February 26, 2013 Posted by | Healthcare | , , , , , , , , , , | Leave a comment

Radiologists Should Worry About Medical Device Tax, Too

Published on the Jan. 10, 2013, DiagnosticImaging.com website

By Whitney L.J. Howell

On January 1, the long-debated and much-opposed medical device tax went into effect. To date, medical device manufacturers have clearly stated their opposition, but industry leaders portend practicing radiologists also have reason to be concerned.

Barely a week old, this measure levies a 2.3 percent tax on all medical devices. The law calls for manufacturers to pay for the tax added to the sale price of the device, but many worry the cost will not only trickle down to providers, but will also, ultimately, stymy the progression of patient care by hindering research and development efforts.

“As radiologists, most of us chose the specialty because it’s a field that incentivizes technological innovation that can make enormous differences in patient care,” said Geraldine McGinty, MD, chair of the American College of Radiology (ACR) Economics Commission. “Payment or health care policies that would, in any way, negatively impact innovation are things that make us feel uncomfortable.”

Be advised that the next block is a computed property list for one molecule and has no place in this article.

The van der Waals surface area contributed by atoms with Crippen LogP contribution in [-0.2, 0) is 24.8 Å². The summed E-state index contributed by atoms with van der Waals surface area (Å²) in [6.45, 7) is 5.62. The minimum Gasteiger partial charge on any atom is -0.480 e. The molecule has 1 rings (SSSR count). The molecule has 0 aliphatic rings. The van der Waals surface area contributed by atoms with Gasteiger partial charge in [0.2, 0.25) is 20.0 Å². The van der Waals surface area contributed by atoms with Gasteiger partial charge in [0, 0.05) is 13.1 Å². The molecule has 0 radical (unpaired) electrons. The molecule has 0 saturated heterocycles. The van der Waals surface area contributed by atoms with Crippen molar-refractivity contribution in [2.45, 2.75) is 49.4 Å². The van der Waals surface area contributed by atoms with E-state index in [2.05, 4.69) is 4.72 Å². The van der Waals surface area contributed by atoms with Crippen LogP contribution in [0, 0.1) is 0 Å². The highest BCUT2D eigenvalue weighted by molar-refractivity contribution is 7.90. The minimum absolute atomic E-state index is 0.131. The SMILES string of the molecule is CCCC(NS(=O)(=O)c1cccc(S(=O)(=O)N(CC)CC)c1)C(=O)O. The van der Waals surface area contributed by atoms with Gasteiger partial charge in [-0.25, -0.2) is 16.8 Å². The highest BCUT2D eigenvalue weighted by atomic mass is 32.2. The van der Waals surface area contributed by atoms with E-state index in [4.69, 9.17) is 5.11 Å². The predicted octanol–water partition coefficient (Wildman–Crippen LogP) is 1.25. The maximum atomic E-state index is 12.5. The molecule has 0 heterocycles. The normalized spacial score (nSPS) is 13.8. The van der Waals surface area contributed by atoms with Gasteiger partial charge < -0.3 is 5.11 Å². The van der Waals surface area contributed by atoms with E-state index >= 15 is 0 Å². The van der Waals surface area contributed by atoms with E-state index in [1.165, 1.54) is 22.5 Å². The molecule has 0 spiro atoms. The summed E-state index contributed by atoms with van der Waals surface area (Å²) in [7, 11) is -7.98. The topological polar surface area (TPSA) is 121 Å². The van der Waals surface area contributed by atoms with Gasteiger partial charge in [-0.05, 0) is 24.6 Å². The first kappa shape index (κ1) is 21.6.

The device tax will inevitably impact practitioners’ bottom lines, she said. The actual dollar amount is yet unknown, but manufacturers will be forced to pass some of the tax increase on to their customers. The price hike will likely be an unwelcome addition to existing imaging reimbursement cuts and the difficulties radiologists already face with collecting payments from patients. Equipment purchasing decisions could become more complicated or could be postponed, she said.

In addition to individual monetary concerns, radiologists should also worry about what the medical device tax could mean for their ability to provide the most up-to-date patient care. According to the Medical Imaging and Technological Alliance (MITA), this initiative is a job-killer because it makes outsourcing jobs overseas more attractive. But research and development efforts will also be a casualty, said MITA Executive Director Gail Rodriguez.

According to a recent MITA survey, 29 percent of manufacturers anticipate slicing into their research and development budgets as a way to cover the anticipated $287 million associated with the device tax. This change could leave providers without new technological innovations for treating patients, MITA said.

To read the remainder of the story at its original location: http://www.diagnosticimaging.com/practice-management/content/article/113619/2122393

January 14, 2013 Posted by | Healthcare, Politics | , , , , , , , , , | Leave a comment

JAMA: Imaging Use Up in HMOs; Industry Leaders Disagree

Published on the June 14, 2012, DiagnosticImaging.com website

By Whitney L.J. Howell